The rules call for the use of a “traditional bicycle,” and regulate the size of frame tubes (circular, with a diameter no smaller than 2.5cm), rims (cross-section must fit inside a 2.2cm square), spokes (can be bladed, but no wider than 2mm, and no fewer than 16 per wheel), tires (no narrower than 16mm or wider than 25mm), and handlebars (traditional bend, no narrower than 34cm or wider than 50cm). Basically, a track bike that could come straight out of the 1970s.
But why freeze the frame (pun fully intended) on that era? Why not simply allow any currently UCI-legal bike, legalizing the use of the bikes and positions seen in UCI track races?
There are valid arguments on both sides. The bike Merckx competed on is relatively similar to the bikes that came for 40 years before, but looked nothing like the bikes found just 10 years later. If the goal is truly to compare human performances across time, the Merckx bike represents a good standard around which to base all future equipment.
Then there is the fact that the bikes and positions of the ’90s — think massive solid frames and stretched-out, “Superman” positions — are faster than anything that is legal today. So even if the hour record were opened up to all currently legal equipment, today’s riders would have a disadvantage relative to the Graeme Obree/Chris Boardman era. (Of note, though, is that Jack Bobridge recently beat Chris Boardman’s now-banned superman position record in the individual 4,000m pursuit, so that argument may not be entirely valid.)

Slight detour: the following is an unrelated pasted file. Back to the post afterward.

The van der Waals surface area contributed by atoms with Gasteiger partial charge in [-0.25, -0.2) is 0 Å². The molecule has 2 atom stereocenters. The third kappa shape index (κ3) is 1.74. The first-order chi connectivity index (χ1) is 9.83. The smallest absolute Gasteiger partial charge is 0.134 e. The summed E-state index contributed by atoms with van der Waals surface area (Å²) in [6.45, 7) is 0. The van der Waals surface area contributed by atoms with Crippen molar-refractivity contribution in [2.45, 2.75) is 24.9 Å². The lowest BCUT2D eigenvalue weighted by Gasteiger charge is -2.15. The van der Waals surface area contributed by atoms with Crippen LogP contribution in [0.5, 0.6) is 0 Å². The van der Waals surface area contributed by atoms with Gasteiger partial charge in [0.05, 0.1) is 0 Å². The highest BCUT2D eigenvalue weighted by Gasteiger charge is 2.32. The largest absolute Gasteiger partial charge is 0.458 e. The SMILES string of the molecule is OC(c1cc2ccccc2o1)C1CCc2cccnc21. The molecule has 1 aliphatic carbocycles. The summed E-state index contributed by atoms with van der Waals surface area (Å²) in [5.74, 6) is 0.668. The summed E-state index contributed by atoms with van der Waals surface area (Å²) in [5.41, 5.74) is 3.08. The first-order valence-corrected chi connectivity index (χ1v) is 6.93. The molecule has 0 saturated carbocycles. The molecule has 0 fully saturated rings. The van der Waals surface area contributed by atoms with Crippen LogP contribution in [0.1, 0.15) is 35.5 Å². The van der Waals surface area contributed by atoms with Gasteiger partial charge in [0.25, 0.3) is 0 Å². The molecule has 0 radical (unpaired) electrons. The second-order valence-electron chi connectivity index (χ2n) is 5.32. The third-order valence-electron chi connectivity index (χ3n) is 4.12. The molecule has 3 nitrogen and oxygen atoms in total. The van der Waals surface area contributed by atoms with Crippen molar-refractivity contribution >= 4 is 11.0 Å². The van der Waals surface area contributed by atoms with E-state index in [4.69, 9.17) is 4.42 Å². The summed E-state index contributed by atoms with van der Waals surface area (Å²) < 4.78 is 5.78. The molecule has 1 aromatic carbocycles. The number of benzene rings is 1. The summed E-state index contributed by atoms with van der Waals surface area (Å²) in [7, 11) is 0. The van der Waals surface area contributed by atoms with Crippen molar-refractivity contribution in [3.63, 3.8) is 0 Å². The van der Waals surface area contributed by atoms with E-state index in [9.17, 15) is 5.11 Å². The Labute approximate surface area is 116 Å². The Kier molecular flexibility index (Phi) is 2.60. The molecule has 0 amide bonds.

If the hour record rules were opened up completely, ’90s style, then you run into even more problems. As Cyclocosm.com blogger Cosmo Catalano Tweeted at me yesterday, removing the current rule set puts the event “on a slippery slope to a fully faired HPV.” He’s right; a happy middle ground would have to be found, some line in the sand would have to be drawn. And if we’re drawing lines, why not draw them in the ’70s, when bikes were as close to their historical mean as ever.
On the other side of the coin, the Merckx rules feel arbitrary, turning the event into a “track cycling version of the Eroica,” as the Inrng.com blog put it last fall. Certainly, Trek wishes it could put Cancellara on a track version of its time trial frame, rather than being forced to build some one-off, vintage bike — the ’70s throwback isn’t quite as good for business.
Other track racing records are not confined to a single type of bicycle; they simply require that the bike used be UCI legal at the time. It is only the romanticism of the hour, then, that seems to inspire this need for a more direct comparison between men over time. It feels right, to many, to leave this one particular event in its purest form forever, so that it remains a touchstone we can return to time and time again.
What will he ride?